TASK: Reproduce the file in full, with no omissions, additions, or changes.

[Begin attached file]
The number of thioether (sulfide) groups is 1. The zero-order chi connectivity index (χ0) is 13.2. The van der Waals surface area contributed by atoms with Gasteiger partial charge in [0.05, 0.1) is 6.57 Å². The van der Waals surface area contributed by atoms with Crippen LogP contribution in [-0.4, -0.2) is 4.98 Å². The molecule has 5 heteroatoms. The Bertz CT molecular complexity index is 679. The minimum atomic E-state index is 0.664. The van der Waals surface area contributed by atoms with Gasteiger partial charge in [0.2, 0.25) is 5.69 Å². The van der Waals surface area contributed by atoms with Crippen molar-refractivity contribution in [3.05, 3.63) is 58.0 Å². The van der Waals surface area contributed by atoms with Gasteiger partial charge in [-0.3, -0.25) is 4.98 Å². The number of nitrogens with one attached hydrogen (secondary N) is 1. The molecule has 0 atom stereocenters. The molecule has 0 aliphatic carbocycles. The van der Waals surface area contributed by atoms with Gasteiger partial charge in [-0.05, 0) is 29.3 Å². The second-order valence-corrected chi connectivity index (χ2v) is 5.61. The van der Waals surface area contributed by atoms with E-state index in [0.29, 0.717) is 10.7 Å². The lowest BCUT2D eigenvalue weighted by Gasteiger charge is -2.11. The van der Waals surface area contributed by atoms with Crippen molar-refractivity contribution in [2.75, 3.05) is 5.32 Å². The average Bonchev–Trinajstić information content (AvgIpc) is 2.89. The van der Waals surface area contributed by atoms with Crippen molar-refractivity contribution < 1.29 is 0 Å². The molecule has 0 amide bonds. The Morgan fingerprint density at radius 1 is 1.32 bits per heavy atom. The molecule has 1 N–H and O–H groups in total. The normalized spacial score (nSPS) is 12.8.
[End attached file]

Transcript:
The number of thioether (sulfide) groups is 1. The zero-order chi connectivity index (χ0) is 13.2. The van der Waals surface area contributed by atoms with Gasteiger partial charge in [0.05, 0.1) is 6.57 Å². The van der Waals surface area contributed by atoms with Crippen LogP contribution in [-0.4, -0.2) is 4.98 Å². The molecule has 5 heteroatoms. The Bertz CT molecular complexity index is 679. The minimum atomic E-state index is 0.664. The van der Waals surface area contributed by atoms with Gasteiger partial charge in [0.2, 0.25) is 5.69 Å². The van der Waals surface area contributed by atoms with Crippen molar-refractivity contribution in [3.05, 3.63) is 58.0 Å². The van der Waals surface area contributed by atoms with Gasteiger partial charge in [-0.3, -0.25) is 4.98 Å². The number of nitrogens with one attached hydrogen (secondary N) is 1. The molecule has 0 atom stereocenters. The molecule has 0 aliphatic carbocycles. The van der Waals surface area contributed by atoms with Gasteiger partial charge in [-0.05, 0) is 29.3 Å². The second-order valence-corrected chi connectivity index (χ2v) is 5.61. The van der Waals surface area contributed by atoms with E-state index in [0.29, 0.717) is 10.7 Å². The lowest BCUT2D eigenvalue weighted by Gasteiger charge is -2.11. The van der Waals surface area contributed by atoms with Crippen molar-refractivity contribution in [2.75, 3.05) is 5.32 Å². The average Bonchev–Trinajstić information content (AvgIpc) is 2.89. The van der Waals surface area contributed by atoms with Crippen molar-refractivity contribution < 1.29 is 0 Å². The molecule has 0 amide bonds. The Morgan fingerprint density at radius 1 is 1.32 bits per heavy atom. The molecule has 1 N–H and O–H groups in total. The normalized spacial score (nSPS) is 12.8.